We are big fans of David Henderson. An award-winning former journalist, Henderson tells it like it is and he doesn’t pull any punches. In many ways, he reminds me of some of the diehard news journalists I have had the pleasure and privilege to work with when I was at Maclean’s. Getting the story was what they lived for; covering breaking news and explaining what was happening and why to our readers was their reason for being. And they didn’t hold back when they had something to say – like Henderson.
His recent blog post talks about what news media is like today, and what that means for the news we see and read as consumers. That made me think about how much journalism and the news that comes into our homes each day has evolved over the past two decades. I know that magazine journalism has changed since I worked at Maclean’s. It had to. The morning and evening news has changed too, and it continues to change.
I have a television in my office. Not only does it make me really popular during events like the Olympics, but it also allows me to have different news channels playing throughout the day. I don’t sit there and stare at the TV. Sometimes the sound is off so I can concentrate (although I grew up at Maclean’s, so I can work pretty much in any busy, noisy, stressy environment). I get a taste of several news and talk shows each day and there are times when something catches my interest and I think: “Well, that’s changed.”
As a communicator this is important on several levels. How we pitch media has changed and how people hear or take in information has changed as well. Now, I am not saying that your daily newspaper or evening news should be the standard by which you communicate. I’m saying that it is important to review all media forms – from the newspaper to the nightly news to community papers to cable network talk shows to blogs, Facebook and Twitter – with a view of looking at the language being used, the topics being covered and the amount of time or space allotted to them. Check the newspaper comments online and see what elements are creating discussion among the readers; follow the nightly anchor’s Twitter feed and see what people are saying about the broadcast. Find out what resonates and why. Understand how information is being communicated today – don’t assume it’s the same way as yesterday. Identify the realities of the situation so you know what is and isn’t an appropriate pitch to media currently. If there are situations like Henderson points out, where the media seem to be ignoring a big story, find an alternative distribution channel for it: your blog, a guest blog post, a video segment or link to the information on social networking sites.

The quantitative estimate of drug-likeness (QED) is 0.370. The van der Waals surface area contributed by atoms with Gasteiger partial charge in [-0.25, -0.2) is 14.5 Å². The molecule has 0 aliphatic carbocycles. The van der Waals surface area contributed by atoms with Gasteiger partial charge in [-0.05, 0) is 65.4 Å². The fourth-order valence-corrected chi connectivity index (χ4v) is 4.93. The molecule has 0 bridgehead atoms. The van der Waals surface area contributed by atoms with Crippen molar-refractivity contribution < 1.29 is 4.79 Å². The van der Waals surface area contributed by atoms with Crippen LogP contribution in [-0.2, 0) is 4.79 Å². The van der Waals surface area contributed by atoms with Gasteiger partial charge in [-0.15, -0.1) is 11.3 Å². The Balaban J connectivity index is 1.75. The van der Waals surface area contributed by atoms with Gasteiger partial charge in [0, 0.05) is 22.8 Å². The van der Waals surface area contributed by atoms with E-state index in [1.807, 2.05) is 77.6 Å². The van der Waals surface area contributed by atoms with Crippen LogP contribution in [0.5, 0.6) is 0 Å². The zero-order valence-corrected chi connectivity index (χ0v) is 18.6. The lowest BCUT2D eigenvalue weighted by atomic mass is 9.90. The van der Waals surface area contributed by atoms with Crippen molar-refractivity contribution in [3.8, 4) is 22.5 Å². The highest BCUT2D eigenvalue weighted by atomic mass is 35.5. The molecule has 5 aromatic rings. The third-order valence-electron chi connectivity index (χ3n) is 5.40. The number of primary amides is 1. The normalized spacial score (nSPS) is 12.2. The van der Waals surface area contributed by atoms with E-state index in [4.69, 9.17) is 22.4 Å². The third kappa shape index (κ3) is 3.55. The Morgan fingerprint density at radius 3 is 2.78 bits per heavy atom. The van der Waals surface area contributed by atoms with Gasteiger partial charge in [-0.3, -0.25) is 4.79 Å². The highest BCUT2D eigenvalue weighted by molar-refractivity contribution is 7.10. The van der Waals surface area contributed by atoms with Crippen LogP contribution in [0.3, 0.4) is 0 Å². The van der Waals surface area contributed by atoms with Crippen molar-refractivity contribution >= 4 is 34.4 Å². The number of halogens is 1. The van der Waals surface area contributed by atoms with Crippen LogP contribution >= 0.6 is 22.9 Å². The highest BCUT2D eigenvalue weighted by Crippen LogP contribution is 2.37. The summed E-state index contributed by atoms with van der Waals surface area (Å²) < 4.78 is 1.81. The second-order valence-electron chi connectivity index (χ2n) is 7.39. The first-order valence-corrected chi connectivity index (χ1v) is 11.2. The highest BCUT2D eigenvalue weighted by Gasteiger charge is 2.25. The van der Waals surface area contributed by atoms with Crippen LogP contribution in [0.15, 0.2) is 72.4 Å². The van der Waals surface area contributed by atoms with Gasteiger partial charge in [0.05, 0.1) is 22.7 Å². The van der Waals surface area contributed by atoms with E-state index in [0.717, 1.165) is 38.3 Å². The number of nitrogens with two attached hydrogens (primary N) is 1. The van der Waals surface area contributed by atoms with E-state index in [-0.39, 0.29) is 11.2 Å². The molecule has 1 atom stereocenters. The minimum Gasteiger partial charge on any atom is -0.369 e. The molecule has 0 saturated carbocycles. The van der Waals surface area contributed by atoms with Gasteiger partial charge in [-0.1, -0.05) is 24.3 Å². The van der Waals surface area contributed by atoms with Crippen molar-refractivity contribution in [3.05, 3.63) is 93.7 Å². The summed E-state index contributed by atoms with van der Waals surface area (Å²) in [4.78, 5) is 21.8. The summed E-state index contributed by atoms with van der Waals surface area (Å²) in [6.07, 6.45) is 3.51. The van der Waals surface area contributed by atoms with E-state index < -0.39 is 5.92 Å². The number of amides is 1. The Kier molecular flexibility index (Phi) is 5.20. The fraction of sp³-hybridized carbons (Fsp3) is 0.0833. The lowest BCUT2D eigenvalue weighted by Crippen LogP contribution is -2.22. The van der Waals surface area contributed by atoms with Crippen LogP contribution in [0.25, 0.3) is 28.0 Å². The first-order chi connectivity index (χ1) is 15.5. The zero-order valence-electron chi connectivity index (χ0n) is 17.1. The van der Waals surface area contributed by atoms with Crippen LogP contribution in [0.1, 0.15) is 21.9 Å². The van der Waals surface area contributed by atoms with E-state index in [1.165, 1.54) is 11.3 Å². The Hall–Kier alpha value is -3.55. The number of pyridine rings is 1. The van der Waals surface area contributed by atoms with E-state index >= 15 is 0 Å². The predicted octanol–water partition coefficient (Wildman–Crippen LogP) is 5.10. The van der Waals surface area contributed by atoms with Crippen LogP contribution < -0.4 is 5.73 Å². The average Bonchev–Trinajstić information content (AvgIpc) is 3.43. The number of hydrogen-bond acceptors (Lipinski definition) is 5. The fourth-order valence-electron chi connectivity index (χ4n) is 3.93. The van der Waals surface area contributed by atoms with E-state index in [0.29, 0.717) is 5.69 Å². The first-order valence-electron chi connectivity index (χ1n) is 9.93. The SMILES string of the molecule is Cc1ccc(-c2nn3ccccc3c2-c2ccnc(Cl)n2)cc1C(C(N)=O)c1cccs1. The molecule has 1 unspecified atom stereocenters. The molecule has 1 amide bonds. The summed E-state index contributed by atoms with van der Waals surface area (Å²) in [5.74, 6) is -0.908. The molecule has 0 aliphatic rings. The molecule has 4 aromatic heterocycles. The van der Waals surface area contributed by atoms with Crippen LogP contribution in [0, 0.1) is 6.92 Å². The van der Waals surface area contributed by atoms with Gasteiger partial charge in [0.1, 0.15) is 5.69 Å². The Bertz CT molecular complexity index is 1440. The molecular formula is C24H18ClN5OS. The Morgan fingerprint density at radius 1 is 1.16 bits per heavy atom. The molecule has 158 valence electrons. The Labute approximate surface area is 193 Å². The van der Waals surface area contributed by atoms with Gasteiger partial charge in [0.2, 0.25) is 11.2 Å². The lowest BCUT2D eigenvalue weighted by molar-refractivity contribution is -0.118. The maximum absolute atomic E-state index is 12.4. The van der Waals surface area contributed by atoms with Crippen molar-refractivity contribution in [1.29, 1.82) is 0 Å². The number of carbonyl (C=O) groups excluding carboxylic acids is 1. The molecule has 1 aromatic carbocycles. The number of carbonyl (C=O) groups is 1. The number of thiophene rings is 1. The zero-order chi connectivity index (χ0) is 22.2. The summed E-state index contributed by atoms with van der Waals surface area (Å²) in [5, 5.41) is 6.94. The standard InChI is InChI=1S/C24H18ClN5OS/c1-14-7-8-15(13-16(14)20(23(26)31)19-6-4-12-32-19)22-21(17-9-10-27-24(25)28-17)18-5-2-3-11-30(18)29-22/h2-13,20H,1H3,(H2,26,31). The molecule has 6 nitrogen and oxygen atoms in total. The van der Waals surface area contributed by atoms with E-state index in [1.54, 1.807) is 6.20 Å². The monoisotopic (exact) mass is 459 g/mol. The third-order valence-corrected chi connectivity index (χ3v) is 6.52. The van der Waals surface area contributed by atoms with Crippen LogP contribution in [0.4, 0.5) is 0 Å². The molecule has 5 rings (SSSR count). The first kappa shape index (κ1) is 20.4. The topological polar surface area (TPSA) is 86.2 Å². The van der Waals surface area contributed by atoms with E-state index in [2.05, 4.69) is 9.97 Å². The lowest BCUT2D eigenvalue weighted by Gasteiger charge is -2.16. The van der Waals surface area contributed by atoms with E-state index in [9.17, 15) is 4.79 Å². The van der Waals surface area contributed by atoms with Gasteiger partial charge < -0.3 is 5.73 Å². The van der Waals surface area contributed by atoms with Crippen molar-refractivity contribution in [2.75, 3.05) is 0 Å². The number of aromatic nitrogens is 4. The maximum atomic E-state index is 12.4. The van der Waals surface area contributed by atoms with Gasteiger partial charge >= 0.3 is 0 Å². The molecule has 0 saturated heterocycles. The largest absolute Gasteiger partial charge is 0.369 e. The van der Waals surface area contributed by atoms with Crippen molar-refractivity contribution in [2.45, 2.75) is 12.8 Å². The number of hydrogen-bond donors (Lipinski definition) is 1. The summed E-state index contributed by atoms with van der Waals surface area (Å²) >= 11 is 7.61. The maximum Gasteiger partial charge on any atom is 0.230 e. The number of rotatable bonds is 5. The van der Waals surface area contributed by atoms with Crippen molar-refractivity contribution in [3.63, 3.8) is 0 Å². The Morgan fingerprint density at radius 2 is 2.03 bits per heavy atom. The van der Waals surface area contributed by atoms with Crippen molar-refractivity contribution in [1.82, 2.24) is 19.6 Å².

The news media is a lot different than it was even five years ago. Make sure you stay up-to-date with your current affairs.